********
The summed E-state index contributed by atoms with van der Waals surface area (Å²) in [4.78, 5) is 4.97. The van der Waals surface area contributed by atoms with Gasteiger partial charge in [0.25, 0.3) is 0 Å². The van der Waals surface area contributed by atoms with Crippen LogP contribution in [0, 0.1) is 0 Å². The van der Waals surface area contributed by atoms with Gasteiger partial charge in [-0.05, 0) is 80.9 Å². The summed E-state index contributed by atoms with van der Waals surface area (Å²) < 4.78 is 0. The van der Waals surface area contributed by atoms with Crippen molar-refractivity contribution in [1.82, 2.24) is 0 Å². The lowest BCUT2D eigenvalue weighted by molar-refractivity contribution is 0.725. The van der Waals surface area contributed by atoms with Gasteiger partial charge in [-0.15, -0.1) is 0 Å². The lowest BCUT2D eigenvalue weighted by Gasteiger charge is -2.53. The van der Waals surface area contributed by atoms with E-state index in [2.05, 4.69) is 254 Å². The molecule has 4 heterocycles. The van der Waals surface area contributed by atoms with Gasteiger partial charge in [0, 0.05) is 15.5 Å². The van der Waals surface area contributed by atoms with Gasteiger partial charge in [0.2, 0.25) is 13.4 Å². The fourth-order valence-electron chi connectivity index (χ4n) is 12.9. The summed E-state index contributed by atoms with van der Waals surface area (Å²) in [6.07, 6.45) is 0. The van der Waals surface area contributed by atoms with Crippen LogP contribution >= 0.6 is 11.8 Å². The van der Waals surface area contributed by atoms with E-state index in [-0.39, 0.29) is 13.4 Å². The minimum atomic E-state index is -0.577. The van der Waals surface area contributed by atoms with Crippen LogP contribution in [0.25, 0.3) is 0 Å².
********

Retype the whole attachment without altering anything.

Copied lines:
The summed E-state index contributed by atoms with van der Waals surface area (Å²) in [4.78, 5) is 4.97. The van der Waals surface area contributed by atoms with Gasteiger partial charge in [0.25, 0.3) is 0 Å². The van der Waals surface area contributed by atoms with Crippen LogP contribution in [0, 0.1) is 0 Å². The van der Waals surface area contributed by atoms with Gasteiger partial charge in [-0.05, 0) is 80.9 Å². The summed E-state index contributed by atoms with van der Waals surface area (Å²) < 4.78 is 0. The van der Waals surface area contributed by atoms with Crippen molar-refractivity contribution in [1.82, 2.24) is 0 Å². The lowest BCUT2D eigenvalue weighted by molar-refractivity contribution is 0.725. The van der Waals surface area contributed by atoms with Gasteiger partial charge in [-0.15, -0.1) is 0 Å². The lowest BCUT2D eigenvalue weighted by Gasteiger charge is -2.53. The van der Waals surface area contributed by atoms with E-state index in [2.05, 4.69) is 254 Å². The molecule has 4 heterocycles. The van der Waals surface area contributed by atoms with Gasteiger partial charge in [0, 0.05) is 15.5 Å². The van der Waals surface area contributed by atoms with Gasteiger partial charge in [0.2, 0.25) is 13.4 Å². The fourth-order valence-electron chi connectivity index (χ4n) is 12.9. The summed E-state index contributed by atoms with van der Waals surface area (Å²) in [6.07, 6.45) is 0. The van der Waals surface area contributed by atoms with Crippen LogP contribution >= 0.6 is 11.8 Å². The van der Waals surface area contributed by atoms with E-state index in [-0.39, 0.29) is 13.4 Å². The minimum atomic E-state index is -0.577. The van der Waals surface area contributed by atoms with Crippen LogP contribution in [0.25, 0.3) is 0 Å².